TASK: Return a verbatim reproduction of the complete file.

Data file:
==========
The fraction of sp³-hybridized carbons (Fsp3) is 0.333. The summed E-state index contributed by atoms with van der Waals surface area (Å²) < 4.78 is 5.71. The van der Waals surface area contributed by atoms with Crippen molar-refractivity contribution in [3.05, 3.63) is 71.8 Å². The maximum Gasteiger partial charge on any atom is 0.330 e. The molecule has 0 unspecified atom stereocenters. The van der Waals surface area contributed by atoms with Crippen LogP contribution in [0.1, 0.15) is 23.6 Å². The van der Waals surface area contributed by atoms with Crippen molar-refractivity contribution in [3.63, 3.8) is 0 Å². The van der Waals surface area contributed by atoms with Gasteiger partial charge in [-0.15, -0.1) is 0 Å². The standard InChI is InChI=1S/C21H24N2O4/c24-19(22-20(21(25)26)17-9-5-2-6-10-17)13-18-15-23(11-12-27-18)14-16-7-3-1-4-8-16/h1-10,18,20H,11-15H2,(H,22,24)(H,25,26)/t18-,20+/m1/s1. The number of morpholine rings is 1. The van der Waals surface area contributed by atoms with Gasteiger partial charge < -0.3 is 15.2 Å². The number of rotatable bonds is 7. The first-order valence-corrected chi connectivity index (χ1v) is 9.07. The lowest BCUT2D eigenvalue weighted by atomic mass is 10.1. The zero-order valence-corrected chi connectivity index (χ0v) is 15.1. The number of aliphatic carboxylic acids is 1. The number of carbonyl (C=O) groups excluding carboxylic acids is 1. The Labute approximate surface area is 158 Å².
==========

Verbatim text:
The fraction of sp³-hybridized carbons (Fsp3) is 0.333. The summed E-state index contributed by atoms with van der Waals surface area (Å²) < 4.78 is 5.71. The van der Waals surface area contributed by atoms with Crippen molar-refractivity contribution in [3.05, 3.63) is 71.8 Å². The maximum Gasteiger partial charge on any atom is 0.330 e. The molecule has 0 unspecified atom stereocenters. The van der Waals surface area contributed by atoms with Crippen LogP contribution in [0.1, 0.15) is 23.6 Å². The van der Waals surface area contributed by atoms with Crippen molar-refractivity contribution in [3.63, 3.8) is 0 Å². The van der Waals surface area contributed by atoms with Gasteiger partial charge in [-0.15, -0.1) is 0 Å². The standard InChI is InChI=1S/C21H24N2O4/c24-19(22-20(21(25)26)17-9-5-2-6-10-17)13-18-15-23(11-12-27-18)14-16-7-3-1-4-8-16/h1-10,18,20H,11-15H2,(H,22,24)(H,25,26)/t18-,20+/m1/s1. The number of morpholine rings is 1. The van der Waals surface area contributed by atoms with Gasteiger partial charge < -0.3 is 15.2 Å². The number of rotatable bonds is 7. The first-order valence-corrected chi connectivity index (χ1v) is 9.07. The lowest BCUT2D eigenvalue weighted by atomic mass is 10.1. The zero-order valence-corrected chi connectivity index (χ0v) is 15.1. The number of aliphatic carboxylic acids is 1. The number of carbonyl (C=O) groups excluding carboxylic acids is 1. The Labute approximate surface area is 158 Å².